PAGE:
Whether they’re “sucking on cream and gold dust” or seemingly mulling over the merits of the BBC, Demob Happy don’t make a great deal of sense on their sonic assault of a new single, ‘Succubus’. That doesn’t matter one jot. Instead of weighing up pros and cons, finding emotional peace or getting downbeat with enough ‘woe is me’-isms to merit an intervention, they stick to the riffs. Demob work best when they’re blasting out grubby licks - emoting isn’t their game. As it stands, ‘Succubus’ is brilliantly gross. “You need a love song, you can’t have,” they - at least appear to - sing, rejoicing in all things fuzzy, with all the intent of a stampede approaching the edge of a cliff. (Jamie Milton)
Låpsley - Falling Short
When Liverpool’s Holly Fletcher started making music as Låpsley, attention circuited her ability to sound like several humans at once. Vocals arrived in different, often overlapping, pitches. Comparisons to The Knife’s Karin Dreijer flocked in. “Is that a guy singing too?” was the immediate response. It’s worthy of a distraction, sure, but this dab-handed technique isn’t the appeal of Fletcher - new song ‘Falling Short’ proves this. Simple as they come, her first song in seven months cements her status as a clear-headed songwriter that revels in complexities. If sped up and shoved alongside trusty donks, the piano line could serve as an Ibiza-worthy anthem - instead, it forms the backdrop for downbeat musings. “Been a long time coming but I’m falling short,” says the youngster, like adulthood’s creeping in for a nasty wake up call. The truth is that Låpsley’s arguably the most exciting UK newcomer around, an 18 year old songwriter with enough potential to render heady predictions wild understatements. (Jamie Milton)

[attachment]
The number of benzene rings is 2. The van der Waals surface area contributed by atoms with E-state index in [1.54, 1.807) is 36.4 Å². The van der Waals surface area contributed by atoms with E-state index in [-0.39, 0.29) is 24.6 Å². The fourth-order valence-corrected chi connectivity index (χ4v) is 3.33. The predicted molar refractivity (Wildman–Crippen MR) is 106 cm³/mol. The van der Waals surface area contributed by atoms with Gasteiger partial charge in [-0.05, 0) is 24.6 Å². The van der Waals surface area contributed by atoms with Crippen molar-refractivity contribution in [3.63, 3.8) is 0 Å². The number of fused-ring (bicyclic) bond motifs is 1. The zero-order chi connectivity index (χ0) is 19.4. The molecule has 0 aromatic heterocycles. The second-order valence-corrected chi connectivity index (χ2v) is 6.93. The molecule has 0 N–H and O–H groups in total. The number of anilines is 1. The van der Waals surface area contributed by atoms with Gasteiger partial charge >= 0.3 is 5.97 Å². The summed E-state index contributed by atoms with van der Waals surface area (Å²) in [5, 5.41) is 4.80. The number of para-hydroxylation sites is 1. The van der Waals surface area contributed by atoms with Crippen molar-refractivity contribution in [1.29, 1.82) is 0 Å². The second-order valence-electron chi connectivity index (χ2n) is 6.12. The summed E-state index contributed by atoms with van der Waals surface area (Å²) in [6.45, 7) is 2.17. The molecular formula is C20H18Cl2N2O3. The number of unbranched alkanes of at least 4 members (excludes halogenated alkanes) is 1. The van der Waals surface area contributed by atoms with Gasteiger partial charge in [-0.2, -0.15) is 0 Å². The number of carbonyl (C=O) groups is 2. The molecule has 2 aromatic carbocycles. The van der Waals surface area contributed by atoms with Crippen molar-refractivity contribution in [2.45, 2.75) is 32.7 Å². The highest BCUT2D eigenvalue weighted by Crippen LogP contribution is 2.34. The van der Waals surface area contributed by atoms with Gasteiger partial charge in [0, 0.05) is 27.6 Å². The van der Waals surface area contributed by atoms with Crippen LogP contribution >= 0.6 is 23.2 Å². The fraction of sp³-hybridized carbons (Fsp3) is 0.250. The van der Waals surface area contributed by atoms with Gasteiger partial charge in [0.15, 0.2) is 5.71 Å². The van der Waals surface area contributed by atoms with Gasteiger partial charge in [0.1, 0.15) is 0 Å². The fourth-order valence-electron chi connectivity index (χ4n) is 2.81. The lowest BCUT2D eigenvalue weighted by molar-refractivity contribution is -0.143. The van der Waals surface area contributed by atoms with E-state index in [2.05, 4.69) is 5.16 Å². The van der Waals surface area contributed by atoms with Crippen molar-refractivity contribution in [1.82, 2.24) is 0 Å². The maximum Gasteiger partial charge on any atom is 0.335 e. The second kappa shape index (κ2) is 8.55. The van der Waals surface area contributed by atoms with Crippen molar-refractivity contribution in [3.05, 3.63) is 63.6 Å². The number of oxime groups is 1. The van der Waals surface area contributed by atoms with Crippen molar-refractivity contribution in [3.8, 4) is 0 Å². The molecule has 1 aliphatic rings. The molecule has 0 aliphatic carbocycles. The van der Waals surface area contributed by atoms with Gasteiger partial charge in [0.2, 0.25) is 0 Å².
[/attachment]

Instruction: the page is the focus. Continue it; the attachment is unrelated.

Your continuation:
Splashh - Colour It In
It’s universally agreed that as a kid, there’s nothing more fun than nabbing a shedload of chewed-up crayons and turning a beaming dog into something that resembles Mr. Messy doing a Jackson Pollock. Washed-out four-piece Splashh have reified that beautiful feeling into new single ‘Colour It In’, a hazy slice of psych-rock that celebrates our multi-coloured world with barrels of radiant graphics and paint-pots of fuzz. It’s certainly a different sound to what we have heard from them before; it’s more mellow and chilled, pitching its metaphorical tent halfway between MGMT’s more recent stuff and the fuzzy art-rock of Jesus and the Mary Chain. What you may want to define it as ain’t too black and white; but whatever it is, it’s a masterful Splashh of colour on the blank canvas that is their upcoming second LP. (Kyle MacNeill)
Glass Animals - Hazey (Dave Glass Animals Rework Feat. Rome Fortune)
Extract a millisecond of Glass Animals’ latest edit - any millisecond, it doesn’t matter - and out steps something up to its knees in bright ideas, compressed to a tight extreme. Frontman Dave Bayley isn’t shy in weaving the odd hip-hop element into his band’s ‘Zaba’ debut, nestling up alongside rainforest tropics and sleek synth pop. But the influence is at its most obvious and overwhelming on this new edit of ‘Hazey’, featuring tour buddie Rome Fortune. Don’t rule out this being the first of many clear-headed forays into a tempting new world, genres linking together like a blossoming daisy chain. (Jamie Milton)